Market Matters Blog

Closed for the Season; UMR Lock Closures Begin as Winter Sets In

Mary Kennedy
By  Mary Kennedy , DTN Basis Analyst
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Empty barges wait west of downtown St. Paul, Minnesota, on the Mississippi River. (DTN photo by Mary Kennedy)

The 2015 towing season on the Upper Mississippi River was extended by a few days due to unseasonably warm weather in the upper Midwest, allowing the navigation industry more time to ship this year's bumper corn crop. But, on Dec. 3, the U.S. Army Corps of Engineers, St. Paul District, locked the last tow of the season out of St. Paul, Minnesota, signaling the beginning of the end of this year's river transport season.

"The Motor Vessel Charlie G was locked through Lock and Dam 2, near Hastings, Minnesota, with 12 barges," the USACE said in a press release. "Traditionally, the last tow heading south of Lock and Dam 2 marks the unofficial end of the navigation season for the Twin Cities portion of the St. Paul District."

The 2015 navigation season started March 25, when the Motor Vessel New Dawn reached St. Paul. "It was a great year for navigation," said Jim Rand, St. Paul District locks and dams chief. "We saw a slight increase in the annual tonnage with an estimated 96.7 million tons of commodities being shipped within the St. Paul District." The 10-year average for commodities is nearly 93 million tons. Last year, the Motor Vessel Mary K. Cavarra was the last tow of the 2014 season after being locked through Lock 2, Nov. 20, 2014.

The Corps is now scheduled to close Lock and Dam 9, near Lynxville, Wisconsin, for winter maintenance Dec. 9; the lock was originally scheduled to close Dec. 7. Once the lock is closed, there will be no vessels moving through it until reopening next spring.

"This winter rehabilitation work is scheduled approximately every 15 to 20 years on each St. Paul District lock," the corps said in an email. "Lock 9 was last dewatered in 1993. The lock is now scheduled to reopen March 17, 2016."

While a few days may not seem like much to most people, those shipping by barge are grateful for the extra time. Barges don't move very fast -- typically about 30 to 40 miles per day -- which translates to about 30 to 40 days to reach New Orleans, Louisiana, from the Twin Cities district without any slowdowns along the way.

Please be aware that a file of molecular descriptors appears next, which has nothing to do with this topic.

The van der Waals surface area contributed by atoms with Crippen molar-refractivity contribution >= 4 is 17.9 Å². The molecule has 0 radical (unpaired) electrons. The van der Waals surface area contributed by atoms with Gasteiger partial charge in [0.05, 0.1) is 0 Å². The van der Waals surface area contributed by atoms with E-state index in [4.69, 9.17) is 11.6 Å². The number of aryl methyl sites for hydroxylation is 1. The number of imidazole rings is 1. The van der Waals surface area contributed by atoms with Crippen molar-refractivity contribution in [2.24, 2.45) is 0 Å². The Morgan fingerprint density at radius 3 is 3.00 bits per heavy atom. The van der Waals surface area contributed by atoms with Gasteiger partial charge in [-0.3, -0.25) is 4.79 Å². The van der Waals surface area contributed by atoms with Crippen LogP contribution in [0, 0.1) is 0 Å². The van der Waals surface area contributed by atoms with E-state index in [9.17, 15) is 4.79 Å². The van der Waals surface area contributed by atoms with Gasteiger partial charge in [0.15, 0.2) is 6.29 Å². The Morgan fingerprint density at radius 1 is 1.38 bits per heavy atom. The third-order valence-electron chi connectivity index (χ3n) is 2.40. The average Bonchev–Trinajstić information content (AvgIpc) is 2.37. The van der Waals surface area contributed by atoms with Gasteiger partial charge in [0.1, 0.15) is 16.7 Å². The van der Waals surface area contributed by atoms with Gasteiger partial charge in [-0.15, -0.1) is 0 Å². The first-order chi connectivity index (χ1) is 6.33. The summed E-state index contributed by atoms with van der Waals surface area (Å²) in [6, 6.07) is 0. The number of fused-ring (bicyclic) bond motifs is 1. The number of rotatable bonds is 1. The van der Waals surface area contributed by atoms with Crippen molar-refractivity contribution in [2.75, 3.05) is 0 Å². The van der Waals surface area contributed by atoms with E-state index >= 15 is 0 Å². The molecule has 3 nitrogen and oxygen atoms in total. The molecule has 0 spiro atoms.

An Upper Mississippi River terminal manager told DTN he never had a loaded barge "freeze in" and once it was off his dock and consigned, it became the barge line's responsibility. "They usually left in plenty of time and watched the weather very closely," he said.

He also told DTN that empties usually don't get left behind. "There may be loaded barges of cement that were left behind to be unloaded during the winter or in the spring before anything else made it back upriver."

On December 14, the Corps will also close Locks 13, 14 and 17 for winter repairs. Lock and Dam 17 is located approximately three miles upstream from the mouth of the Iowa River near New Boston, Illinois. Lock 21 at Quincy, Illinois, will close for dewatering and repair on January 4. Those locks are expected to reopen on March 4, 2016, weather permitting.

Barges heading down river may run into rock removal operations that are tentatively scheduled to resume the second week of December between St. Louis and Cairo. Traffic will be able to move through the area, but tow size restrictions of 15 barges during daylight hours will be in place. The project is expected to last through the middle of February. Natural rock formations become exposed when water levels drop below zero gauge and this area has been problematic since the historic low levels of 2012.

Mary Kennedy can be reached at

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